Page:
Darrell M Gray II, Daniel K Mullady
Division of Gastroenterology, Department of Medicine, Washington University School of Medicine. St. Louis, MO, USA
Received September 17th, 2012 – Accepted October 15th, 2012
Context Spontaneous development of fistulae is an uncommon complication of acute pancreatitis. Until recently,surgical management has been the standard of care. Endoscopic treatment has been described with hemoclips and glue.Case report We report a case of a gentleman with a history of recurrent episodes of acute pancreatitis who presentedwith symptoms correlating with the development of a pancreatic-colonic fistula. Closure of the fistula was attemptedwith an over-the-scope clip. Conclusion More evidence is needed to determine criteria for use of over-the-scope clip inclosure of GI and pancreatic fistulae.
Cholangiopancreatography, Endoscopic Retrograde; Colon; Pancreatic Fistula; Pancreatitis
Spontaneous fistulae from the pancreas to neighboring organs are a well-established consequence of acute and chronic pancreatitis. The formation of a pancreaticcolonic fistula is a potentially life-threatening, yet infrequent complication. Traditional management has been surgical repair, as spontaneous closure is rare and persistent infection can be lethal [1, 2, 3]; however, various endoscopic techniques, including hemoclips and application of fibrin glue, have been successfully utilized in fistula closure [4, 5]. The over-the-scope clip has recently been evaluated as an alternative endoscopic treatment for GI fistula [6, 7], but has not been reported in the closure of a spontaneous pancreatic-colonic fistula. We report a case of a patient who was found to have a pancreatic-colonic fistula for which closure with an over-the-scope clip was attempted.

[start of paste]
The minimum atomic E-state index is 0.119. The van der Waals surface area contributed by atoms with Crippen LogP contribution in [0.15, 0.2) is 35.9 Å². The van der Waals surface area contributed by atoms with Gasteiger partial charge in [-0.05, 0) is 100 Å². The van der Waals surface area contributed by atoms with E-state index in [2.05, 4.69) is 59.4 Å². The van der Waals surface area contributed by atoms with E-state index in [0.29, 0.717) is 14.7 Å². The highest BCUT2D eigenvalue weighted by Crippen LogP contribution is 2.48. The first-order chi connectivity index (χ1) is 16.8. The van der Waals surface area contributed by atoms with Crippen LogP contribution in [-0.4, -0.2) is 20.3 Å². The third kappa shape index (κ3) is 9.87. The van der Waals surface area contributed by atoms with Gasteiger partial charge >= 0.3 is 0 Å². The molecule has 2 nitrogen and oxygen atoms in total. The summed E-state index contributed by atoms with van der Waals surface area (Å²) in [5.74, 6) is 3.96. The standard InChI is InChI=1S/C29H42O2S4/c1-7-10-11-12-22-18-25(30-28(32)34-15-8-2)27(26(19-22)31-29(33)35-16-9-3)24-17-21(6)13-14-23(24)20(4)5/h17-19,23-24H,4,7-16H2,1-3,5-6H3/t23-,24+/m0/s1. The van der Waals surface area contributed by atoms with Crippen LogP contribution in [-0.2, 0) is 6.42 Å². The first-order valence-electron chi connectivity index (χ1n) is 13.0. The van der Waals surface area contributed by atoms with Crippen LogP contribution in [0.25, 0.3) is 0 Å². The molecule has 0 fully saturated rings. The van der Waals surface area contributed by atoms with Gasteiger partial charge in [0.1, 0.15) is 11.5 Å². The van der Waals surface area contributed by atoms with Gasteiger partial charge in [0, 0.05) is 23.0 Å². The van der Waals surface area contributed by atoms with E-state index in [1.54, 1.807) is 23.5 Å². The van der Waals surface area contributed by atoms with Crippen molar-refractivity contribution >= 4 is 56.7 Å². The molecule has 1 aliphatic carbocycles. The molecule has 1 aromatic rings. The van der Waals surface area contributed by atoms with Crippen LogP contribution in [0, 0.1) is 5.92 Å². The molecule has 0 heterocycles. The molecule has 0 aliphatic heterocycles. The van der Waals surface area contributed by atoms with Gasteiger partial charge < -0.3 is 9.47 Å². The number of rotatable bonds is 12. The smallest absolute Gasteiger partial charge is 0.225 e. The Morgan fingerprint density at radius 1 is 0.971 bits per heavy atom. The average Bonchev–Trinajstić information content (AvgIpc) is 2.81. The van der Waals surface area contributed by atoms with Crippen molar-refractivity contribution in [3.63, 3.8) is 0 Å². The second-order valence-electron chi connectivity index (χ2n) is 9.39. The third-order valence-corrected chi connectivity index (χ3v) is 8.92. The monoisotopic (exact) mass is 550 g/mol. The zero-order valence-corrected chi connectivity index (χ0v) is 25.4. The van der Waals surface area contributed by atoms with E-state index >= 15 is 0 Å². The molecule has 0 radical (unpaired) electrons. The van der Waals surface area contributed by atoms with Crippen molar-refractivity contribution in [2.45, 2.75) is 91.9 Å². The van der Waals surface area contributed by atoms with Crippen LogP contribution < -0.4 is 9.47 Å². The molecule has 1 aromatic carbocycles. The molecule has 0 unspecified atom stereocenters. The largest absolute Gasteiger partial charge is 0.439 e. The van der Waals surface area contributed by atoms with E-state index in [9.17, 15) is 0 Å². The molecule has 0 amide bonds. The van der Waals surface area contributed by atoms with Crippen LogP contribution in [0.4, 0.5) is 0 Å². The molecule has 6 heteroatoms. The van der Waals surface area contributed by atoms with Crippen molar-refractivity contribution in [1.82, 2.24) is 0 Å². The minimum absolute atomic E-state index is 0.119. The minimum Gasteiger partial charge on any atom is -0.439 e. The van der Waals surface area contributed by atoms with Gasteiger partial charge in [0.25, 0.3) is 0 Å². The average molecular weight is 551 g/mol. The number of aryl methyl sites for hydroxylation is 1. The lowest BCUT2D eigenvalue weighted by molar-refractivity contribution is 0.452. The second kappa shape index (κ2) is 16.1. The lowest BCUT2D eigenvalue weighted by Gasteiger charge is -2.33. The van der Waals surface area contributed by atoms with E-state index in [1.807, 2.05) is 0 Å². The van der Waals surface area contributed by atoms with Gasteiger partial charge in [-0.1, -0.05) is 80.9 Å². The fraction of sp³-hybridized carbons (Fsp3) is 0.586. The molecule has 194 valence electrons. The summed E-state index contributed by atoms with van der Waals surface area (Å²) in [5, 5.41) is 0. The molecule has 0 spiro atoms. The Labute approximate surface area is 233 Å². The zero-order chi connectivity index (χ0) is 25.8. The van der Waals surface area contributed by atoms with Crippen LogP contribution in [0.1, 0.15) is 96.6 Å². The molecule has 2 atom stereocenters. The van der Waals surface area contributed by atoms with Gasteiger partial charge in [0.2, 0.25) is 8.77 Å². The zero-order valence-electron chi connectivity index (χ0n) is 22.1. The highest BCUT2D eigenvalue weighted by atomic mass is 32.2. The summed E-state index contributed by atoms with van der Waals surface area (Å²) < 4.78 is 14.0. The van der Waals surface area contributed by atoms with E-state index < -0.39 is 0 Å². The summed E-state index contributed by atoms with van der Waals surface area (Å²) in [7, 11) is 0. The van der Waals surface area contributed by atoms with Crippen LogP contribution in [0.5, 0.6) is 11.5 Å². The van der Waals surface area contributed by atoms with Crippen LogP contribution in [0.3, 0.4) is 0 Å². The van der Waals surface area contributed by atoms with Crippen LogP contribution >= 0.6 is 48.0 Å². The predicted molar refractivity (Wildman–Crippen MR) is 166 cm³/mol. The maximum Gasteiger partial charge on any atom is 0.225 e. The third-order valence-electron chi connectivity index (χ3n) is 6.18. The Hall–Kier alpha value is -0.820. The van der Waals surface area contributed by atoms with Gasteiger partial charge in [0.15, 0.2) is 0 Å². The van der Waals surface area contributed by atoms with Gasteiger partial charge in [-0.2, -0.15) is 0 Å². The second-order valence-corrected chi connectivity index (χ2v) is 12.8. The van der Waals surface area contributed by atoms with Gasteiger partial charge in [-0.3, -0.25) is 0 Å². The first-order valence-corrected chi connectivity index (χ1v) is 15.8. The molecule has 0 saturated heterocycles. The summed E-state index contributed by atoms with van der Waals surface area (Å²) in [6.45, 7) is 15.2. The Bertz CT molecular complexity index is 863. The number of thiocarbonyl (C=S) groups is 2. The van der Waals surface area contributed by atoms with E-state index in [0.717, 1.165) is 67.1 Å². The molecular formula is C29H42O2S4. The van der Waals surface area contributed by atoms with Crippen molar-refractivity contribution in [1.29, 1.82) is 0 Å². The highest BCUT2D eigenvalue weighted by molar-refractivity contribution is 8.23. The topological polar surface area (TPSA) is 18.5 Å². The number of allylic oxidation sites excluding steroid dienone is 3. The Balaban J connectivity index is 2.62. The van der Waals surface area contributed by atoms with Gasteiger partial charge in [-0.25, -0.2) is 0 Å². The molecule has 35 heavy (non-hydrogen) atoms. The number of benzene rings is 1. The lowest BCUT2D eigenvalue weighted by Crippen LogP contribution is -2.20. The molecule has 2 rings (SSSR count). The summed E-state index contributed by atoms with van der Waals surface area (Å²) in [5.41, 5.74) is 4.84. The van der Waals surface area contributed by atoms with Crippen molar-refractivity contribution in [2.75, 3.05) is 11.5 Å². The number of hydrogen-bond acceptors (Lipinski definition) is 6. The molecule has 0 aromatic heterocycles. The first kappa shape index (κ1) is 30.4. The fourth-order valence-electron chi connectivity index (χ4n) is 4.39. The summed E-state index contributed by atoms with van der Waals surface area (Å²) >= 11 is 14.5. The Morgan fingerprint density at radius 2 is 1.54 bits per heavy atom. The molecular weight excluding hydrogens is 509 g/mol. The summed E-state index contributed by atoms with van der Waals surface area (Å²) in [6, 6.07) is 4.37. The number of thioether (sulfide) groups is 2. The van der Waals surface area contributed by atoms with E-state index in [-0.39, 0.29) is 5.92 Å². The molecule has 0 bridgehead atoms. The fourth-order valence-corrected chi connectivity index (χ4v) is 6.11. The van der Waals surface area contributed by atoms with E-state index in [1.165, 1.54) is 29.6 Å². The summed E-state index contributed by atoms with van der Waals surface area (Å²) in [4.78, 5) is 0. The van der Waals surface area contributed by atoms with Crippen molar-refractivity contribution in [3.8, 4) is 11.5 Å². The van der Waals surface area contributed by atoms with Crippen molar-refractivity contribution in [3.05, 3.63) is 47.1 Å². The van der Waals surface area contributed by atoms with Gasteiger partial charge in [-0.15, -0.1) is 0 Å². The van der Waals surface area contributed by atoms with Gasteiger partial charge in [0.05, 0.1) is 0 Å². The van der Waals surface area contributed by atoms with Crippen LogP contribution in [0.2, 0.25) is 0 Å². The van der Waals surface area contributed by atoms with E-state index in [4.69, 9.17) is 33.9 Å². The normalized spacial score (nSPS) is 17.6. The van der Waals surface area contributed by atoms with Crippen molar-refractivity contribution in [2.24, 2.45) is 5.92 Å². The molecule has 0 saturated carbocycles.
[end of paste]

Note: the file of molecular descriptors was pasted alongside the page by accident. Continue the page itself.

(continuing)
A 47-year-old man with recurrent acute on chronic alcohol-induced pancreatitis presented to the emergency department with sharp, left side abdominal pain radiating to the back, nonbilious emesis, and anorexia reminiscent of prior episodes of acute pancreatitis. Physical examination on admission was significant for hypoactive bowel sounds and left upper quadrant tenderness without peritoneal signs. Contrastenhanced computed tomography (CECT) scan revealed a fluid collection extending from the pancreatic tail with communication to splenic flexure of the colon consistent with a pancreatic-colonic fistula.
Endoscopic retrograde cholangiopancreatography (ERCP) was performed. The pancreatogram revealed extravasation of contrast from the tail of the pancreas into the colon, confirming the diagnosis of pancreaticocolonic fistula (Figure 1). A pancreatic sphincterotomy was performed and a 10 Fr by 12 cm pancreatic duct stent was placed to the mid pancreatic body to facilitate drainage. Following stent placement, there was purulent drainage from the pancreatic duct. Repeat ERCP 6 weeks later demonstrated persistence of the fistula and re-accumulation of purulent debris within the pancreatic duct. The pancreatic duct stent was replaced, but on follow-up physical examination and ERCP 6 weeks later, the patient had persistent abdominal pain and the fistula had not resolved.